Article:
In This Series
TRADA Technology senior technical consultant John Kirkby explains why the moisture content of timber is a critical factor in any joinery project.
When you look around at all the beautiful examples of timber wall panels, windows, doors, flooring, staircases and furniture in buildings ancient and modern, it is easy to understand why craftsmen choose to work with wood, and why architects and designers have specified it for centuries. No other material can offer the range of colour, figure and grain that catches the imagination and makes timber so unique.
Article from the TRADA Timber Industry Yearbook 2011
Timber is a reasonably resilient material, but bad handling and poorly organised storage are major causes of damage and wastage.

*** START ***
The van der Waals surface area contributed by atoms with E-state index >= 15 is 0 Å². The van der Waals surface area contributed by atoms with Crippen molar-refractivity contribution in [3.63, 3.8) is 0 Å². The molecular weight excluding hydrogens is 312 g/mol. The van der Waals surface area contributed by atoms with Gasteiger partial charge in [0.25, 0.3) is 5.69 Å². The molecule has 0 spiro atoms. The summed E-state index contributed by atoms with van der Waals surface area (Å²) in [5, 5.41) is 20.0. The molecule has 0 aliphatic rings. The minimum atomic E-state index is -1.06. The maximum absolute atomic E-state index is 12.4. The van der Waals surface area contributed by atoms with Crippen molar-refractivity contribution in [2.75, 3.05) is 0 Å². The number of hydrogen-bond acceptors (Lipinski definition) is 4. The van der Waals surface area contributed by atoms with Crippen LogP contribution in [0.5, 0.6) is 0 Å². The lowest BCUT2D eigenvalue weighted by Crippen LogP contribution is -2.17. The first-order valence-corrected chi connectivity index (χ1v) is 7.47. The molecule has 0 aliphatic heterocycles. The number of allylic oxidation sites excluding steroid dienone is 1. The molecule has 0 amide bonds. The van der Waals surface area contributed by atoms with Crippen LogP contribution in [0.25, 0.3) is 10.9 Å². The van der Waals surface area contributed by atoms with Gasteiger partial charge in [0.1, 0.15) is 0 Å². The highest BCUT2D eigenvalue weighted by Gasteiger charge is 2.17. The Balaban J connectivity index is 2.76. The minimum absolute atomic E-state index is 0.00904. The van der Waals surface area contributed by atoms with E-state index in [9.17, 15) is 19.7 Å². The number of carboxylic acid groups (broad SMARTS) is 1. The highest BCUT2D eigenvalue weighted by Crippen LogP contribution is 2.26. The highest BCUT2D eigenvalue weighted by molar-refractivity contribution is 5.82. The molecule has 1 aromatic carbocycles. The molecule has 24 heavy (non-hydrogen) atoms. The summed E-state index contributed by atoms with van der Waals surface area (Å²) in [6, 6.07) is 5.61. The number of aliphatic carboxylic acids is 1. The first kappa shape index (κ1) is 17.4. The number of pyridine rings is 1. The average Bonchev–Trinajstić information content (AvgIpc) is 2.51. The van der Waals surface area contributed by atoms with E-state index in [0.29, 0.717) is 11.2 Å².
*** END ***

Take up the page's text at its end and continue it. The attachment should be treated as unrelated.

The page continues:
This can affect your business performance, particularly forspecials or materials with a long delivery time.
The problem of material wastage is also an environmental concern, so it is...
Timber is a reasonably resilient material, but bad handling and poorly organised storage on building sites are major causes of damage and wastage.
This can affect your building costs, particularly for 'specials' or materials with a long delivery time. Replacements or remedial works may delay completion and result in...
Joinery is the non-structural use of wood, such as windows, doors, cladding boards, skirting boards, door linings, staircases and architraves. It also includes decking components such as decking boards, handrails and banisters, as well as solar shading. Joinery is known as 'internal' for applications inside a building and 'external' when...